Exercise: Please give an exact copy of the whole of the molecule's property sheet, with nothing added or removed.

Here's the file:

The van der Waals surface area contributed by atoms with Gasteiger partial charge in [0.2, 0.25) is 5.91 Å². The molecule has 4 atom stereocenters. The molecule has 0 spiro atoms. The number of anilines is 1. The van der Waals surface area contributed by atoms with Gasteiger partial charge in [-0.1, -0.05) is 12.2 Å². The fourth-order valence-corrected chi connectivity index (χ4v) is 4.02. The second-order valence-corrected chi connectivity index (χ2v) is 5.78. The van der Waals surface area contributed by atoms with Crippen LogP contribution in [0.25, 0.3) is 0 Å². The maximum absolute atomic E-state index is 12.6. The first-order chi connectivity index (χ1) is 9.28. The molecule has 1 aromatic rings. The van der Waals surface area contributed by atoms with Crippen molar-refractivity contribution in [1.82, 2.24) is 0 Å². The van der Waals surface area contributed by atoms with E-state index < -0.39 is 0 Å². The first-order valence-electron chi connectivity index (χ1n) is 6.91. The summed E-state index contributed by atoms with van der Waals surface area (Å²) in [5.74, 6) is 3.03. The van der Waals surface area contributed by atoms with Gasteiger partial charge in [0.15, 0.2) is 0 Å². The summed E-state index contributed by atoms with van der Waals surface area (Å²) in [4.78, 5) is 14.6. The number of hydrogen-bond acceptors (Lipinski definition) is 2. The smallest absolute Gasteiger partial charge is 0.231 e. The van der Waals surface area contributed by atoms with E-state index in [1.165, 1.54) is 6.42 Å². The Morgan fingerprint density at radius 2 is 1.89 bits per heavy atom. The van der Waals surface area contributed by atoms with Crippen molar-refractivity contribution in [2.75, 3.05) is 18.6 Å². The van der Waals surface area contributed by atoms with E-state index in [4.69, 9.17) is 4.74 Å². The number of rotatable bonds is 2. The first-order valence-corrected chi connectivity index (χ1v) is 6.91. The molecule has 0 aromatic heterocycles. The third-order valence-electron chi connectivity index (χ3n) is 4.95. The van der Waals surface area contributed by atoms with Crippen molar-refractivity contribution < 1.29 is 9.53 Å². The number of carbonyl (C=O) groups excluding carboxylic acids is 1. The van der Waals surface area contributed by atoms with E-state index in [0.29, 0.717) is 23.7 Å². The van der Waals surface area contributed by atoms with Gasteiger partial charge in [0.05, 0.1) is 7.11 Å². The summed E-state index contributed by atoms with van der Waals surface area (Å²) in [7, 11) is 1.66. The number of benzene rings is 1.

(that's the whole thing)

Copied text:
The van der Waals surface area contributed by atoms with Gasteiger partial charge in [0.2, 0.25) is 5.91 Å². The molecule has 4 atom stereocenters. The molecule has 0 spiro atoms. The number of anilines is 1. The van der Waals surface area contributed by atoms with Gasteiger partial charge in [-0.1, -0.05) is 12.2 Å². The fourth-order valence-corrected chi connectivity index (χ4v) is 4.02. The second-order valence-corrected chi connectivity index (χ2v) is 5.78. The van der Waals surface area contributed by atoms with Crippen LogP contribution in [0.25, 0.3) is 0 Å². The maximum absolute atomic E-state index is 12.6. The first-order chi connectivity index (χ1) is 9.28. The molecule has 1 aromatic rings. The van der Waals surface area contributed by atoms with Crippen molar-refractivity contribution in [1.82, 2.24) is 0 Å². The van der Waals surface area contributed by atoms with E-state index < -0.39 is 0 Å². The first-order valence-electron chi connectivity index (χ1n) is 6.91. The summed E-state index contributed by atoms with van der Waals surface area (Å²) in [5.74, 6) is 3.03. The van der Waals surface area contributed by atoms with Gasteiger partial charge in [0.15, 0.2) is 0 Å². The summed E-state index contributed by atoms with van der Waals surface area (Å²) in [4.78, 5) is 14.6. The number of hydrogen-bond acceptors (Lipinski definition) is 2. The smallest absolute Gasteiger partial charge is 0.231 e. The van der Waals surface area contributed by atoms with E-state index in [1.165, 1.54) is 6.42 Å². The Morgan fingerprint density at radius 2 is 1.89 bits per heavy atom. The van der Waals surface area contributed by atoms with Crippen molar-refractivity contribution in [2.75, 3.05) is 18.6 Å². The van der Waals surface area contributed by atoms with E-state index in [4.69, 9.17) is 4.74 Å². The number of rotatable bonds is 2. The first-order valence-corrected chi connectivity index (χ1v) is 6.91. The molecule has 0 aromatic heterocycles. The third-order valence-electron chi connectivity index (χ3n) is 4.95. The van der Waals surface area contributed by atoms with Crippen molar-refractivity contribution < 1.29 is 9.53 Å². The number of carbonyl (C=O) groups excluding carboxylic acids is 1. The van der Waals surface area contributed by atoms with E-state index in [0.29, 0.717) is 23.7 Å². The van der Waals surface area contributed by atoms with Gasteiger partial charge in [0.05, 0.1) is 7.11 Å². The summed E-state index contributed by atoms with van der Waals surface area (Å²) in [7, 11) is 1.66. The number of benzene rings is 1.